Home > Harm to others from drinking: patterns in nine societies.

Laslett, Anne-Marie and Room, Robin and Waleewong, Orratai and Stanesby, Oliver and Callinan, Sarah, eds. (2019) Harm to others from drinking: patterns in nine societies. Geneva: World Health Organization.

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Documenting and developing the approaches to reduce alcohol’s harm to others is an important area highlighted in the WHO strategy. This joint program of research between WHO, the Thai Health Promotion Foundation (ThaiHealth) and collaborating investigators in nine high, middle- and low-income countries, sets out to study the magnitude and scope of alcohol’s harm to others in general populations and how it is encountered and dealt with in response agencies like the police, hospitals, social welfare offices and women’s shelters and support centers.

This book draws together the results of national surveys in Thailand, Chile, India, Lao People’s Democratic Republic, Nigeria, Sri Lanka, Vietnam, Australia and New Zealand. It describes and compares harms from others’ drinking cross-nationally and focuses on different aspects of alcohol’s harm to others in each country, for instance, the effects of coworkers’ drinking in Lao People’s Democratic Republic and harms to children from adults’ drinking in Vietnam. While drinkers with alcohol use disorders also need services and support to reduce the social harms and health problems they experience, this book adds weight to the need for policies that protect those affected by others’ drinking and services that assist them. It further strengthens WHO’s arguments for policies that increase the price of alcohol and limit the availability and promotion of alcohol, such as in WHO’s SAFER initiative - the newest WHO-led roadmap to support governments in taking practical steps to improve health and well-being through addressing the harmful use of alcohol. The magnitude and range of the effects underline the outcomes of inaction and indicate why substantial attention is needed to accelerate progress towards the WHO Sustainable Development Goals.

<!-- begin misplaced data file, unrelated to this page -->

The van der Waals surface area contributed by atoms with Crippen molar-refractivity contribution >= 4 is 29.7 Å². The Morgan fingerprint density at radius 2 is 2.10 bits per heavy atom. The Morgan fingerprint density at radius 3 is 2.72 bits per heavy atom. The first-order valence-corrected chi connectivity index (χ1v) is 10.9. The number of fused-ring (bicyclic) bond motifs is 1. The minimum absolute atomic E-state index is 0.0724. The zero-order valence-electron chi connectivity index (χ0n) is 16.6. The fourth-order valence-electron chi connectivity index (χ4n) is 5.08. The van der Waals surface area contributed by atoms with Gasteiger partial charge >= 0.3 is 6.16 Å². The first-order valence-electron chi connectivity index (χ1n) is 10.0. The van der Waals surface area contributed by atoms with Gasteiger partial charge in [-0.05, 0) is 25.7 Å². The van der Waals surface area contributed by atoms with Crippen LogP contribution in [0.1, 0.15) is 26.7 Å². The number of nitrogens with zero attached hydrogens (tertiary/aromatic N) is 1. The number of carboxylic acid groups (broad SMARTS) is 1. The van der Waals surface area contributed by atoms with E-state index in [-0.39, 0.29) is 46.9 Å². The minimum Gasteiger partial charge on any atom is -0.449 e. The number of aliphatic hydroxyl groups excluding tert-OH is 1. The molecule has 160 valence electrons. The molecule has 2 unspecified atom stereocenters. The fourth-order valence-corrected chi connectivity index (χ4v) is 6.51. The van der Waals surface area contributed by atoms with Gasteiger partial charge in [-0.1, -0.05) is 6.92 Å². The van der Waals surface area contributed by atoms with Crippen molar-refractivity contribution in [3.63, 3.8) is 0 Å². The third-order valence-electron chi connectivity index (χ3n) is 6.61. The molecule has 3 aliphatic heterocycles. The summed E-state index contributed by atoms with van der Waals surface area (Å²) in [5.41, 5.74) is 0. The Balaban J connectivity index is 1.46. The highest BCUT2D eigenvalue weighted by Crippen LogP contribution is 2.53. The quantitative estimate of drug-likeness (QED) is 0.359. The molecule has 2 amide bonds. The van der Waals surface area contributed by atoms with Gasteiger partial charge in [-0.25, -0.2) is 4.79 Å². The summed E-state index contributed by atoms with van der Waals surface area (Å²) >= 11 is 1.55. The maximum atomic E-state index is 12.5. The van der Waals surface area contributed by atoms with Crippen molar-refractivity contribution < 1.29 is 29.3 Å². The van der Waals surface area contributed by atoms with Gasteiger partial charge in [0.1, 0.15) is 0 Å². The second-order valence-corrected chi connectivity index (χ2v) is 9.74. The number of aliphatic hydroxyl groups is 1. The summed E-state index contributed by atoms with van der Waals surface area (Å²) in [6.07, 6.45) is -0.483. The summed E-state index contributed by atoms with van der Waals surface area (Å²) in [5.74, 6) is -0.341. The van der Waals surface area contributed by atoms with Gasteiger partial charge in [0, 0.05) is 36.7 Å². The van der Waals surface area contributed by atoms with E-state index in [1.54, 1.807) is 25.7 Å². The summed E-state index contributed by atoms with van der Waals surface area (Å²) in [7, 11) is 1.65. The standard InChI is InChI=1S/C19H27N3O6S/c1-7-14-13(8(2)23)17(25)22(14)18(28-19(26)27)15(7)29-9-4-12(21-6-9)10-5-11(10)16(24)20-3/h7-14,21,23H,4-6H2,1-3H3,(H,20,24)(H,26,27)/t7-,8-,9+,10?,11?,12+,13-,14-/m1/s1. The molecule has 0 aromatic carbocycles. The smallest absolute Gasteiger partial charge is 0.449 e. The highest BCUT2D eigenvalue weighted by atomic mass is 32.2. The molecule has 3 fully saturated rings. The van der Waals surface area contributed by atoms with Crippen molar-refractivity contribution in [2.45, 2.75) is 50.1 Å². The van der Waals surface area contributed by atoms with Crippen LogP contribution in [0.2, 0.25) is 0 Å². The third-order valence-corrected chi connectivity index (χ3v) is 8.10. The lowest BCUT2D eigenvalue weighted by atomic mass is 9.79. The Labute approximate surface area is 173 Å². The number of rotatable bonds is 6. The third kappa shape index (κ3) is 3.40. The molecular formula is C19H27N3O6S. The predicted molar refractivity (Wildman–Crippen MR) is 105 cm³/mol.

This book highlights the social burden and human costs of harmful use of alcohol to others than drinkers in nine societies. I recommend this book, not only to those responsible for health and social policies of the societies where the study was implemented, but to public health leaders and policy makers worldwide. It also deserves the attention of governmental agencies dealing with alcohol-related problems, the research community, non-governmental organizations, the media and the general public.

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